January 2020
Vol 6, Issue 2

About The Cover

Cover image expansion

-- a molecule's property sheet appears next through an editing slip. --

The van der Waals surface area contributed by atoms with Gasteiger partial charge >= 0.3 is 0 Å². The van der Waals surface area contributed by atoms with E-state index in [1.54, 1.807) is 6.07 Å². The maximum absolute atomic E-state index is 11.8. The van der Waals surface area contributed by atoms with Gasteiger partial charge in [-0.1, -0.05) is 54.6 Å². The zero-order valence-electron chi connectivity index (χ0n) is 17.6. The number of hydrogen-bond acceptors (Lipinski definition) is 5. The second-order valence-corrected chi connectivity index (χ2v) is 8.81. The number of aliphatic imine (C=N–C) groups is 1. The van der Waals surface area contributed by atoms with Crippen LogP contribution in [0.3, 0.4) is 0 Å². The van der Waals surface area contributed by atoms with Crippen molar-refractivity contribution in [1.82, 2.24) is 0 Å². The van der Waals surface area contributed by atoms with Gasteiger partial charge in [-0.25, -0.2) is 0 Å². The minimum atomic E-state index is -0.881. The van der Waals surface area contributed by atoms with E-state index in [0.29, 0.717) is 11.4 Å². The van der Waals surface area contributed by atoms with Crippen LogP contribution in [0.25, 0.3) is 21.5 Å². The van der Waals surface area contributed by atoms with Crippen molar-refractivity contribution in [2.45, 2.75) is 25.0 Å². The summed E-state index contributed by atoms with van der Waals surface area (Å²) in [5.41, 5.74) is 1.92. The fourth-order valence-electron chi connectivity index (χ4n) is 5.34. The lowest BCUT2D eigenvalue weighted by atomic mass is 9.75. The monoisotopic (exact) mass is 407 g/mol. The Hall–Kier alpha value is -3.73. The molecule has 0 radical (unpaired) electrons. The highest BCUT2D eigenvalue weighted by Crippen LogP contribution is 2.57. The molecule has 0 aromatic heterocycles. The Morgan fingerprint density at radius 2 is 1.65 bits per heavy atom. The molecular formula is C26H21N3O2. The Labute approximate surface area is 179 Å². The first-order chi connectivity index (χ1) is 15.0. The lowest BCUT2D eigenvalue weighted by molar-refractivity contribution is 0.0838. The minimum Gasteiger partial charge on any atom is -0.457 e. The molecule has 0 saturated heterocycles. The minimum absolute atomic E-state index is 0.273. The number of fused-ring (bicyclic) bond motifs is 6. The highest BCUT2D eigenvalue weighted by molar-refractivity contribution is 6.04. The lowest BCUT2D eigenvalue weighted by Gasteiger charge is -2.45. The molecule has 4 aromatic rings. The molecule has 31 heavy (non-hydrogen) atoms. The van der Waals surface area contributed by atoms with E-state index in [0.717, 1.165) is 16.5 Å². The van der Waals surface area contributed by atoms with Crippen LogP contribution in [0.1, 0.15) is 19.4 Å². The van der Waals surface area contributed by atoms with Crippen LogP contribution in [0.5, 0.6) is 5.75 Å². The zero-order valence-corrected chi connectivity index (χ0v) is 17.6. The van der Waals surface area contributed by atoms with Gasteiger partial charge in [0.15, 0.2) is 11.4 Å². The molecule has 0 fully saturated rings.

ONLINE COVER Sea level rise is a severe and inevitable consequence of global warming—even if the Paris Agreement temperature goals could be achieved by 2100, seas are expected to continue rising for hundreds or thousands of years. Since sea level rise is caused by slowly-evolving processes such as thermal expansion, melting glaciers and ice caps, and disappearing ice sheets, it responds more slowly to changes in atmospheric composition than surface temperature does. In a comparison of the costs associated with targeting sea level rise and surface warming, Li et al. have found that a climate change mitigation strategy that focuses on limiting sea level rise (or the rate of sea level rise) may cost less than strategies that only prioritize limiting temperature. An emphasis on limiting sea level rise could allow for greater greenhouse gas emissions up front, providing wiggle room that may buffer the economic impact of a transition towards a greener economy. This strategy may also provide greater long-term protection for island nations threatened by sea level rise. [CREDIT: NOAA CLIMATE.GOV ADAPTED FROM ARC 2019]